liability after apartment fire in NYC
March 12, 2013 5:52 PM   Subscribe

The other night there was a fire in my friend's building in New York City; the fire was on the 10th floor, he lives on the 21st. He wasn't present while the fire happened, but there was smoke damage to his apartment, particularly to his clothes. My friend doesn't have renter's insurance.

I have two related questions. The first is about cleaning -- what is the best plan of attack for cleaning his clothes? Is there a particularly laundry detergent or laundry strategy he ought to deploy? Is there a particular type of dry cleaner to which he should take his suits (and should he ask for some special treatment)?

The second question is about liability for his expenses. If his clothes can be cleaned, he expects that the total cost to him will only be a few hundred dollars, or less; if his clothes can't be cleaned and he has to buy new suits, it could cost him one or two thousand dollars. Given that he has no renter's insurance, is there any possibility that the building, or the person who started the fire, is responsible for his expenses under New York and New York City law? Complicating matters is the fact that he is actually subleasing his place from another party; is it possible that that person's insurance has some liability even if the building doesn't?

Of course I understand that none of you are his lawyer, but he wants a sense of whether this is worth pursuing at all.
posted by gerryblog to Law & Government (9 answers total)
 
Does your friend know anything about the circumstances of the fire? Was it caused by negligence on the part of the 10th floor resident, or was it a freak accident? Or maybe someone else was liable for the fire, like maybe the landlord in the case of faulty wiring? If he is interested in some kind of financial award, he should start by finding out who, if anyone, bears responsibility.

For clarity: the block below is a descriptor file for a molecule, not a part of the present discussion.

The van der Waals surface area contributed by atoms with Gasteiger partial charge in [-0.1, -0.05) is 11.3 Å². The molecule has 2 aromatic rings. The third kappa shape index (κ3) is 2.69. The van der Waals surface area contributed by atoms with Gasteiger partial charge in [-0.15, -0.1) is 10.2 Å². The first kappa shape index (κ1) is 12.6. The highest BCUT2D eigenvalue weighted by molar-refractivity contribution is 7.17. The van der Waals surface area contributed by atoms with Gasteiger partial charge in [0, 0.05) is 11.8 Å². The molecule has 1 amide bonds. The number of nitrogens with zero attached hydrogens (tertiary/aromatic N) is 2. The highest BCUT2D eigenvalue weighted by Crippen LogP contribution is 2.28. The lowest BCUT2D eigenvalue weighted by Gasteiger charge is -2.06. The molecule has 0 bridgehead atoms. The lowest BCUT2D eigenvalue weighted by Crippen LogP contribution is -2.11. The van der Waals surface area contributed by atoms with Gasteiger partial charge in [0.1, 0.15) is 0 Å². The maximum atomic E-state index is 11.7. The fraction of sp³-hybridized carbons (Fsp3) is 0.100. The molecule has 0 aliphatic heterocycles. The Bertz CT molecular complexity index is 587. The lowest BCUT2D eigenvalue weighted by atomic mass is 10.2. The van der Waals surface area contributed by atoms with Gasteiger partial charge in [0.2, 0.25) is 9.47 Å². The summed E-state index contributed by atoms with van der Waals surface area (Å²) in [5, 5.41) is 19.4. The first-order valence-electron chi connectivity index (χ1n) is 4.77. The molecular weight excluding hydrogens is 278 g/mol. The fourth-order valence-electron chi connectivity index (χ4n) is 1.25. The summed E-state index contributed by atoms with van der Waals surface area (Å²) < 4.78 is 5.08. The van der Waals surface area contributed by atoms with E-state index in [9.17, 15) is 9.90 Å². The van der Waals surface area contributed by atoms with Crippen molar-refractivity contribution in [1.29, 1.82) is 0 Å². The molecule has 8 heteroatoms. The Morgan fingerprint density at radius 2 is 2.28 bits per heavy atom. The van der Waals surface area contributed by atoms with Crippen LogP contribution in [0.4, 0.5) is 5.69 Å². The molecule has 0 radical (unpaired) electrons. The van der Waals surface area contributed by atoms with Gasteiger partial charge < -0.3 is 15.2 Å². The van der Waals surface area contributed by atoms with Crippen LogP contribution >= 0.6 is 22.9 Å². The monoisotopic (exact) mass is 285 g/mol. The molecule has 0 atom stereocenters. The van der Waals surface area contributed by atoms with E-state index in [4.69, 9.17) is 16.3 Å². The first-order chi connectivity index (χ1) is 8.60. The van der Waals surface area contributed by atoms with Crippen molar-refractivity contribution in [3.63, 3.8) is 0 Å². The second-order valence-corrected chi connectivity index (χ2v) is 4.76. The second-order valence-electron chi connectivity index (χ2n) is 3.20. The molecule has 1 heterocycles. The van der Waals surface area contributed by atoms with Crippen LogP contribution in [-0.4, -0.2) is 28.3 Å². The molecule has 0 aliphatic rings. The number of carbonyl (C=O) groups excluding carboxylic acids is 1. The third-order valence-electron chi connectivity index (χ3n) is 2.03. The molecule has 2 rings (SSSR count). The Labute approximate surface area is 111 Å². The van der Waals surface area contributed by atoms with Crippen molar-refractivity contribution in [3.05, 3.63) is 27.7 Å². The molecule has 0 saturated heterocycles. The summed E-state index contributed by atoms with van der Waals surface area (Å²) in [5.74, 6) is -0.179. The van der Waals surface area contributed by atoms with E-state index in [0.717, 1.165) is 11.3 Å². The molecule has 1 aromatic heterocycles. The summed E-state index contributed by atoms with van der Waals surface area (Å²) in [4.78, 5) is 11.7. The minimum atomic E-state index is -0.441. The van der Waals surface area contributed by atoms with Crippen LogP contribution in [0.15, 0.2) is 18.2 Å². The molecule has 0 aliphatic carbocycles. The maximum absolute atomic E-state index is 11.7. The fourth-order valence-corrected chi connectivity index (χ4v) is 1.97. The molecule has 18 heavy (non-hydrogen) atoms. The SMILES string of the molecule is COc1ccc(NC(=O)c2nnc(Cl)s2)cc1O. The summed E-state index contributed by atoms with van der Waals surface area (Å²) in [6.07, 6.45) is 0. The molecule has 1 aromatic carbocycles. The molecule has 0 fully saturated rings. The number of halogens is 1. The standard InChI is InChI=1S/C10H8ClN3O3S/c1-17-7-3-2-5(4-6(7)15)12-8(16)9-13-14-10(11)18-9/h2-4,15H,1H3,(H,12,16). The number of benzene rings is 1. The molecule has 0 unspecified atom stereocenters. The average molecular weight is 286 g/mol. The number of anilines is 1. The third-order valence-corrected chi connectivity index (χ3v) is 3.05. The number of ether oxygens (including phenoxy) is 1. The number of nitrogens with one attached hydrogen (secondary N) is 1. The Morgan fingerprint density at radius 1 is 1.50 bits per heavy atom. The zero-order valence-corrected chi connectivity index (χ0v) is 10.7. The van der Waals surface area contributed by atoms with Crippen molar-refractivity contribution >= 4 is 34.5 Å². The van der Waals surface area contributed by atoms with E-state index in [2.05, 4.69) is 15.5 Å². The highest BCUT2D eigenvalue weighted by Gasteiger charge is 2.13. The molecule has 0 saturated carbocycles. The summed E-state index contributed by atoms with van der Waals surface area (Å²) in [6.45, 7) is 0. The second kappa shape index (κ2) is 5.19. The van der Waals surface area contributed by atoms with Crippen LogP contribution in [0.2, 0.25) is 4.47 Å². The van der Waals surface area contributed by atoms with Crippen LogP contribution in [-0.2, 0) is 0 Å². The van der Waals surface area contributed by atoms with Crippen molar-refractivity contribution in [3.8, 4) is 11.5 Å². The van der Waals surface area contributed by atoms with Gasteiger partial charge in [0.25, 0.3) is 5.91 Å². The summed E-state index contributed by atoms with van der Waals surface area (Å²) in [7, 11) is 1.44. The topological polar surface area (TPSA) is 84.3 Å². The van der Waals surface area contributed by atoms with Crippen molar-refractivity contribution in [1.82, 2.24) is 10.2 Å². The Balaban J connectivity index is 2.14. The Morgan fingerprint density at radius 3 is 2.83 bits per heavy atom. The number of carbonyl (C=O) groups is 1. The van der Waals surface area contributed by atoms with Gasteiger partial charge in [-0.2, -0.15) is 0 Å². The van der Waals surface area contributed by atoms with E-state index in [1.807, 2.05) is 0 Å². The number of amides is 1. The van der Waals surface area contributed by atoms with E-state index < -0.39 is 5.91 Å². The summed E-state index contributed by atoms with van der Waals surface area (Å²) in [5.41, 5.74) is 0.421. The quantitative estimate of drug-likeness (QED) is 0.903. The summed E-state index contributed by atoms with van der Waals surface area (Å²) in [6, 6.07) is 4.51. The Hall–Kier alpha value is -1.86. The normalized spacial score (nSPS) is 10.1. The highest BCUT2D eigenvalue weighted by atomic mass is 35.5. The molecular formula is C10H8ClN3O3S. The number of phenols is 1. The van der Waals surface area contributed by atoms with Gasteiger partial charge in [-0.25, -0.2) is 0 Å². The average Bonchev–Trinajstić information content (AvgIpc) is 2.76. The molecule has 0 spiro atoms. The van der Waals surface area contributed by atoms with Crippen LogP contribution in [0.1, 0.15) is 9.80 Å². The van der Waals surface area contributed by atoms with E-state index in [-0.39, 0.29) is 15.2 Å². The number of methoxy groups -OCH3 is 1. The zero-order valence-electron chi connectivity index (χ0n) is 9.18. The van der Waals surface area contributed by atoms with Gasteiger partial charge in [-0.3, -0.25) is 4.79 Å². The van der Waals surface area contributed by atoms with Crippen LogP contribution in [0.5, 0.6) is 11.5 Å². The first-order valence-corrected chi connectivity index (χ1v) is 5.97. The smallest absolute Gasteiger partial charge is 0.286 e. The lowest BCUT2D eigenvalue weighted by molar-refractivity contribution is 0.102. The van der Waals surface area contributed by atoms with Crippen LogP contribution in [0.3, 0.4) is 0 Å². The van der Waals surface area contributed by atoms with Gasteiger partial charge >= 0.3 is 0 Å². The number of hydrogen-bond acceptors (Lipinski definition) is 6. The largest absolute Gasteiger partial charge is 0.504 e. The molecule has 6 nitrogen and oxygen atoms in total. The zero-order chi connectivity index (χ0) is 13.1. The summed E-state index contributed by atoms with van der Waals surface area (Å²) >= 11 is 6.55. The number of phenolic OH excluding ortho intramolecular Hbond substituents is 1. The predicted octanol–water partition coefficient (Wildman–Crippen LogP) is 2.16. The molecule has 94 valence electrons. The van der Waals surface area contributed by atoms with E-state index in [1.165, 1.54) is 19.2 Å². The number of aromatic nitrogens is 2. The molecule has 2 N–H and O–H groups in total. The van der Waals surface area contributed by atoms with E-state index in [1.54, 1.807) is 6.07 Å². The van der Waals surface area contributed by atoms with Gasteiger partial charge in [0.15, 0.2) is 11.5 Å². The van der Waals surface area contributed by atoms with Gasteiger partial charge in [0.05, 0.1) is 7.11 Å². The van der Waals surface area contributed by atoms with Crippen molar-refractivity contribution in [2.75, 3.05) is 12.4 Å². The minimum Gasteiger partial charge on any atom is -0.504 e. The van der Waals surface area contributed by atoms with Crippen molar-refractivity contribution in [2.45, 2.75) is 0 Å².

If I'm understanding you clearly, while your friend doesn't have renter's insurance, the leaseholder of the apartment, who he sublets from, does? If that's the case, yeah, he should definitely talk to the person he sublets from to see if that policy might cover this. I have a vague sense that it might, from previous not-formally-on-the-lease living situations of my own.
posted by Sara C. at 5:58 PM on March 12, 2013


He thinks the fire was caused by falling asleep while smoking.

He's not sure if the guy he's subleasing from has insurance or not.
posted by gerryblog at 6:02 PM on March 12, 2013


We had a big house fire and all our smoky clothes were fine. I just washed the washable stuff and they sent the rest to the cleaners. There were dressy clothes and a suit. We got the school uniforms out of the hamper 15 feet from the fire and washed them and they wore them to school the next day. (The dryer caught fire, so all the nice clean folded stuff was gone but the stuff in the bedrooms was fine.)
posted by artychoke at 6:10 PM on March 12, 2013


He thinks the fire was caused by falling asleep while smoking.

If he intends to pursue this further than "being sorta mad at that annoying guy on the 10th floor who caused me to rack up $200 in dry cleaning bills" he should find out for sure what caused the fire.